(And if you've never had experiences where you've had to come up with an excuse like "My hands are dirty" to stop someone from touching you in a way that makes you feel uncomfortable, when you know that telling them that they're making you feel uncomfortable will just make them feel hurt and angry and they're going to take that out on you in ways you can't stop...congratulations, you're probably a guy. :) )

It Does Not Matter that Leia doesn't reiterate her lack of consent in the instant before Han's lips touch hers. She says "no". Repeatedly, clearly, and unambiguously. And Han touches her anyway. That is indefensible behavior.

(And yes, what Leia does is probably inappropriate as well. We don't know how for sure, because we're not privy to as many conversations between Luke and Leia and we don't know what Luke's attitude is towards being kissed, but if she just planted one on his lips without making sure he's okay with that as a general rule, it is not appropriate. I'm not going to defend it.)

(I will, however, point out that "tu quoque" is not a valid defense. Saying, "Well, Leia commits sexual assault against Luke, so therefore it's okay to commit sexual assault if you're in a Star Wars movie," is nonsensical. Maybe you shouldn't dismiss reprehensible treatment of women just because it happens in a movie you liked when you were a kid.)

mrjl said...

I'm not a big Star Wars guy. In fac the only movie I ever watched completely was the original. But I always felt the movies were 90% about Luke, not a real ensemble piece.

As for the "son of Anakin Skywalker" bit that was there a chance that the "I am your father" wasn't meant to be "I am Anakin Skywalker" but "I had an affair with your mother, Anakin's wife" originally

Dean said...

I love the Star Wars films, but the series is deeply flawed. More to the point, the series is flawed as a direct result of attitude it displays toward its female characters.

"Return of the Jedi" really should have focused primarily on Leia. She has all the interesting conflicts. There is the return of the man she loves, but doesn't really like in Han Solo. There is the revelation that her family was not really who they thought they were. Finally, there is the bold strategic gamble that the Rebel Alliance takes to get Luke close to Darth Vader and the Emperor. That strategic gamble mirrors to one made by Palpatine with Vader a generation earlier. That dynamic was potentially really interesting, but ignored.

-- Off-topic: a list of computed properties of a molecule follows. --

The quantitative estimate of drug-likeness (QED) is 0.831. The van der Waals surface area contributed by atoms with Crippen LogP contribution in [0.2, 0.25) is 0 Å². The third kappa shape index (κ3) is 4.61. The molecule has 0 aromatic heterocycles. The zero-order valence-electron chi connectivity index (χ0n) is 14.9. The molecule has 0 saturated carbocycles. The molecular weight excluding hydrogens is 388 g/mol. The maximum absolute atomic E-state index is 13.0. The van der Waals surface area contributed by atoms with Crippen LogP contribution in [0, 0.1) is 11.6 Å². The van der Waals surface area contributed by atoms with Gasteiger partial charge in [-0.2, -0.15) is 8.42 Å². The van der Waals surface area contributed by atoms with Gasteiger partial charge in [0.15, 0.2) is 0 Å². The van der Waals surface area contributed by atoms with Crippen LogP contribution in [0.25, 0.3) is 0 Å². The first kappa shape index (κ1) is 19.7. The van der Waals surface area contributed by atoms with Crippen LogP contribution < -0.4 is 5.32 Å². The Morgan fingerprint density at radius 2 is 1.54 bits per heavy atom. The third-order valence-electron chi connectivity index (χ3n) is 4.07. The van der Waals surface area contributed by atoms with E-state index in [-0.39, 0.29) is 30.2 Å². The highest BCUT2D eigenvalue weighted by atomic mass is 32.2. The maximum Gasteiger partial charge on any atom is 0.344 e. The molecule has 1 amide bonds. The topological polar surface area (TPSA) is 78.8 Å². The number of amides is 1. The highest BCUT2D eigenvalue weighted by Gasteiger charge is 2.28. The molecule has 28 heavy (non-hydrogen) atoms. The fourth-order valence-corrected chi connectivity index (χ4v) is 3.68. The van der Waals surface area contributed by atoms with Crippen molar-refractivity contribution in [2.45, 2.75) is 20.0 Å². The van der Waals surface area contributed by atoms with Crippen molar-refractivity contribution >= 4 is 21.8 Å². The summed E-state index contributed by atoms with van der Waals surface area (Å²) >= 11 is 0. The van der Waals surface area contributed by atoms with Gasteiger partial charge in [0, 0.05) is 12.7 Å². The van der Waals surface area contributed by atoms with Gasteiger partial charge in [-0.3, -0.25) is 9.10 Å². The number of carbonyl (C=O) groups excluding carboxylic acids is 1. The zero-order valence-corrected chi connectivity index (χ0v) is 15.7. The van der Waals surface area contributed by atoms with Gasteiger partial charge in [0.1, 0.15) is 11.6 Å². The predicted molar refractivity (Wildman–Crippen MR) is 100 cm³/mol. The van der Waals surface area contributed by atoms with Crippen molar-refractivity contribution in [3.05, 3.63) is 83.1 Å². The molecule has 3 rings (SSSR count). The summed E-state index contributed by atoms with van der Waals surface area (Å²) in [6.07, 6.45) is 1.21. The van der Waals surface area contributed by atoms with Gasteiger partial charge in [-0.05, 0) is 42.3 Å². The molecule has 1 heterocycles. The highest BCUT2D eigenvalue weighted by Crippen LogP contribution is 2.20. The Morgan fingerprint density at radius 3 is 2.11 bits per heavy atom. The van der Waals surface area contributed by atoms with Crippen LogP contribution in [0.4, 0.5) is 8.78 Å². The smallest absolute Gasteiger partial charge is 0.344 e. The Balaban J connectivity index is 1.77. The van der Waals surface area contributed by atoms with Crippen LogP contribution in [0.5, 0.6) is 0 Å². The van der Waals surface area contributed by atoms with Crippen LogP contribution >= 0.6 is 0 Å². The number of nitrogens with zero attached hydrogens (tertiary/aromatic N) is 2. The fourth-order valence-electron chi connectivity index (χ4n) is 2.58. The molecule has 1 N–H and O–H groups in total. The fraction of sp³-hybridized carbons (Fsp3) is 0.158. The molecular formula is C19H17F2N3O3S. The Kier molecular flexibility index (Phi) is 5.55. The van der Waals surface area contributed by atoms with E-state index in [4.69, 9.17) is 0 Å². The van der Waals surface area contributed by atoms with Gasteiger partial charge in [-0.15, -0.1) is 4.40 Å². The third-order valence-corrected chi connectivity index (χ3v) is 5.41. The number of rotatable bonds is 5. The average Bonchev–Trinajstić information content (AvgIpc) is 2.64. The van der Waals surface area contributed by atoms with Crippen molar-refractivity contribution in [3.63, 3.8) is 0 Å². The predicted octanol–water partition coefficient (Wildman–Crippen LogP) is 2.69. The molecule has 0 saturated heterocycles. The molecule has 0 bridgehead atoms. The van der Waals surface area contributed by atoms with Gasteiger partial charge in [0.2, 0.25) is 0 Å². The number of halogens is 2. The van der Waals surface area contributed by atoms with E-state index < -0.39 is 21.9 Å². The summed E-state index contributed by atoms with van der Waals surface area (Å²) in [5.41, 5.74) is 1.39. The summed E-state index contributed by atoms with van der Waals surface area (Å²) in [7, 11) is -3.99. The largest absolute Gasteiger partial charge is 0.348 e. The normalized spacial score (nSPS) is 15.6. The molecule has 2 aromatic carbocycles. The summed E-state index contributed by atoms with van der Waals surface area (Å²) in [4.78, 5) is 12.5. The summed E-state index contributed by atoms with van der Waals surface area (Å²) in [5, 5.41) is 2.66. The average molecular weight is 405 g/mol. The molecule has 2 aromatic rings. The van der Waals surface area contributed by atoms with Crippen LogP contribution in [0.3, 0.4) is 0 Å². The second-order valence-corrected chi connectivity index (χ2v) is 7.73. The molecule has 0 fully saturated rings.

Worse, shifting the focus away from Leia undermines the Vader-Luke arc. Darth Vader was perfectly willing to kill his in Empire, which was consistent with his willingness to kill his "brother" Obi-Wan. However, finding out that he had a daughter changed things. It opened him up just enough to give Luke the upper hand.

Why? Well, Anakin Skywalker was a man that betrayed everything in the belief that he was protecting his wife. That seems relevant.

Of course, Padme Amidala is the most under-cooked character in the entire series. Leia was at least given a moment (or two) in every film. Padme makes hugely consequential decisions that are totally unmotivated. The whole series turns on her decision to seduce, secretly marry and have children with a younger, much less sophisticated Jedi in direct violation of their code.

Why? Who knows, but I am super clear on the fact that Queen was elected position on Naboo that was filled exclusively by young women. That entirely irrelevant fact was detailed at great length.